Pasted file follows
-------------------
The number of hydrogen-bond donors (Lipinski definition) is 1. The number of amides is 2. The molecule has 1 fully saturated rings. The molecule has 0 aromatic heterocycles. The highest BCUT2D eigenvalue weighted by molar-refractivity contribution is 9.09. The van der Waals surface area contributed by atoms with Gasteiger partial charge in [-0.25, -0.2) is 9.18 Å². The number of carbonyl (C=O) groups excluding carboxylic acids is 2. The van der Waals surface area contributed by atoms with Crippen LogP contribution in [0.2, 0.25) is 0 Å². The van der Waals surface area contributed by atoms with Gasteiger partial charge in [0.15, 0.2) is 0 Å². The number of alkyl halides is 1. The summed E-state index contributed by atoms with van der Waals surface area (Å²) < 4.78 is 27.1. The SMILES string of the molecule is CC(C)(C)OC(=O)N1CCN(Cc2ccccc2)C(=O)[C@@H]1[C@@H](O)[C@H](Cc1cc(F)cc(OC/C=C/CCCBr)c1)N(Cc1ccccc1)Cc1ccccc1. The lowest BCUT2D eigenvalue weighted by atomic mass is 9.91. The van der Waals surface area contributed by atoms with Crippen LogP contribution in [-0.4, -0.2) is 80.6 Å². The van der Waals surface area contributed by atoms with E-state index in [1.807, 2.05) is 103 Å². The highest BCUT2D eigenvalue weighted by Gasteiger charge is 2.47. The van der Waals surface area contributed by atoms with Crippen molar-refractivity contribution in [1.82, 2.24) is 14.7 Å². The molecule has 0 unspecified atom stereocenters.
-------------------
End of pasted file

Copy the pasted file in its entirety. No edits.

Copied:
The number of hydrogen-bond donors (Lipinski definition) is 1. The number of amides is 2. The molecule has 1 fully saturated rings. The molecule has 0 aromatic heterocycles. The highest BCUT2D eigenvalue weighted by molar-refractivity contribution is 9.09. The van der Waals surface area contributed by atoms with Gasteiger partial charge in [-0.25, -0.2) is 9.18 Å². The number of carbonyl (C=O) groups excluding carboxylic acids is 2. The van der Waals surface area contributed by atoms with Crippen LogP contribution in [0.2, 0.25) is 0 Å². The van der Waals surface area contributed by atoms with Gasteiger partial charge in [0.15, 0.2) is 0 Å². The number of alkyl halides is 1. The summed E-state index contributed by atoms with van der Waals surface area (Å²) < 4.78 is 27.1. The SMILES string of the molecule is CC(C)(C)OC(=O)N1CCN(Cc2ccccc2)C(=O)[C@@H]1[C@@H](O)[C@H](Cc1cc(F)cc(OC/C=C/CCCBr)c1)N(Cc1ccccc1)Cc1ccccc1. The lowest BCUT2D eigenvalue weighted by atomic mass is 9.91. The van der Waals surface area contributed by atoms with Crippen LogP contribution in [-0.4, -0.2) is 80.6 Å². The van der Waals surface area contributed by atoms with E-state index in [1.807, 2.05) is 103 Å². The highest BCUT2D eigenvalue weighted by Gasteiger charge is 2.47. The van der Waals surface area contributed by atoms with Crippen molar-refractivity contribution in [1.82, 2.24) is 14.7 Å². The molecule has 0 unspecified atom stereocenters.